David Stern Optimistic About Future for Carmelo Anthony, LeBron James
The ongoing labor negotiations and the looming possibility of a lockout next summer were the biggest stories to come out of David Stern's annual tip-off conference call with members of the media. But the commissioner also had some interesting things to say about a few of the other issues that the league is currently facing.
One of those issues is Carmelo Anthony, and how he's the latest star player to say he wants to be traded out of his current situation. It would seem at first glance that this isn't something that the league would want to see happening regularly, but somewhat surprisingly, Stern didn't seem to have too much of a problem with it.
"You know, the players have no obligation to sign a contract, and I remember these guys, what were their names, Kareem Abdul‑Jabbar, who actually asked to be traded; Patrick Ewing, who asked to be traded," Stern said, when asked if situations like Anthony's could be destabilizing. "Here we have a player who's keeping his options open. That's his right under the collective bargaining agreement, and I don't think it's fair to hold him to a higher standard."
Along the lines of star players choosing where they want to play when their contracts are up, Stern was asked about the situation involving LeBron James, and his former team, the Cleveland Cavaliers. Stern's theme remained the same: essentially, that James fulfilled his obligation before taking his talents to South Beach.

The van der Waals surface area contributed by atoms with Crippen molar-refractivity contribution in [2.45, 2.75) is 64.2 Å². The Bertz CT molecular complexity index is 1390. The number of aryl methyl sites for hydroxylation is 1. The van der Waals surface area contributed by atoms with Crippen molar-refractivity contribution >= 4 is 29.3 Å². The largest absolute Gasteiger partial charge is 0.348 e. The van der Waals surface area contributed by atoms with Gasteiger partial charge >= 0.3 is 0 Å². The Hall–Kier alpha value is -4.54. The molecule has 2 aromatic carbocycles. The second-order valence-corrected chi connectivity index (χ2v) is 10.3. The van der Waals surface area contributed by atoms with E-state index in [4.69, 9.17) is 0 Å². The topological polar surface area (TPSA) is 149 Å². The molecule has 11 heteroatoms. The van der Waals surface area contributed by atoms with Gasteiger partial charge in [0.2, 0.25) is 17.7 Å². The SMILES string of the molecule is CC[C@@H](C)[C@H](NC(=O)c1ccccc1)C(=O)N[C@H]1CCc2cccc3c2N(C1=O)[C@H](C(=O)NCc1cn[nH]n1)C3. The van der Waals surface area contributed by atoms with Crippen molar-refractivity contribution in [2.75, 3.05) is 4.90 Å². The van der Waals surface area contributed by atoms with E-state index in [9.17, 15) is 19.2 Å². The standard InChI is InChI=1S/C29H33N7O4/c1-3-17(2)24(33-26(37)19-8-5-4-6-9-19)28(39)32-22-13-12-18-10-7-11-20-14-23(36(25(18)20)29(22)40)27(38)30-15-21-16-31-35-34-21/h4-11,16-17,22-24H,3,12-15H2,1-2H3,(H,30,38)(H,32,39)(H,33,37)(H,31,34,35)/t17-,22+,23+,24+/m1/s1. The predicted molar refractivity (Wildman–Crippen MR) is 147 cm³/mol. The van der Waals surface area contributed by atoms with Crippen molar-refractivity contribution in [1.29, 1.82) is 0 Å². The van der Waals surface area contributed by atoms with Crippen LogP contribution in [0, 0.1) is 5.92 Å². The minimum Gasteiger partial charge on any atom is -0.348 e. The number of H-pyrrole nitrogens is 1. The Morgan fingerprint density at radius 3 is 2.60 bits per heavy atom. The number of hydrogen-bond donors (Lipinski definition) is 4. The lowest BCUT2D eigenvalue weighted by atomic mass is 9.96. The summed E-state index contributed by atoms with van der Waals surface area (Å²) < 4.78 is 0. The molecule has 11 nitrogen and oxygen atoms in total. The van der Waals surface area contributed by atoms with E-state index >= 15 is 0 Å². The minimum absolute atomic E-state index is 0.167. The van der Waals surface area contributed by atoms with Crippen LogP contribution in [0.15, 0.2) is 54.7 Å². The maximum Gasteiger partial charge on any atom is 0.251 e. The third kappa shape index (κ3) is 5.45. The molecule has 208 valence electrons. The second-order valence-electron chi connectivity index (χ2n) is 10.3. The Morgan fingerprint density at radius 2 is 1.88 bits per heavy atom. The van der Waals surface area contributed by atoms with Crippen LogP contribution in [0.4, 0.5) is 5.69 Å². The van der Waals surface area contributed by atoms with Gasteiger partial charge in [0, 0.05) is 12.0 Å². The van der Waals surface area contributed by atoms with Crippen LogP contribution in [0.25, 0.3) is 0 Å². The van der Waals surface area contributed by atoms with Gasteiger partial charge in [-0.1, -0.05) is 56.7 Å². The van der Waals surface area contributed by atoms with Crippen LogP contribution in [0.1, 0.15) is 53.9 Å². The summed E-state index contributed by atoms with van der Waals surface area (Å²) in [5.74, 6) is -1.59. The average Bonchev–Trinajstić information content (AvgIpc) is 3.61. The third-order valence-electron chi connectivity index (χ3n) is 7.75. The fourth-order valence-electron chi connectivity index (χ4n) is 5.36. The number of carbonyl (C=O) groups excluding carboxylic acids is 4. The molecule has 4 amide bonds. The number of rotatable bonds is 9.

"I think for the fans of Cleveland, they had that player and they had him for seven years as a result of the NBA draft and his renewed contract," Stern said. "And now, let's go, everybody on board, and let's see how the team can do without that player. And I'm kind of thinking they'll do better than most people are expecting."
The reason that Stern might not be so worried about players joining forces in a particular market is simple: the amount of interest generated by the Miami Heat after James and Chris Bosh joined forces with Dwyane Wade this summer has been huge in terms of the attention it's brought to the league, especially in the offseason. And it will only continue to build as the season gets gets started.
"I think that in USA Today there was a big front‑page article about everybody looking forward to either seeing the Miami Heat or seeing them lose, depending upon what city you're in, or seeing them win if you're a fan," Stern said. "And I think that team has generated spectacular interest, and all in all it's been very good for the NBA."
Despite the increased interest level that the new-look Heat team has brought to the league, Stern used a portion of his opening remarks to caution against crowning them as champions just yet.
"I've been told by a number of teams that it would be premature for us to mail the trophy to Miami," Stern said.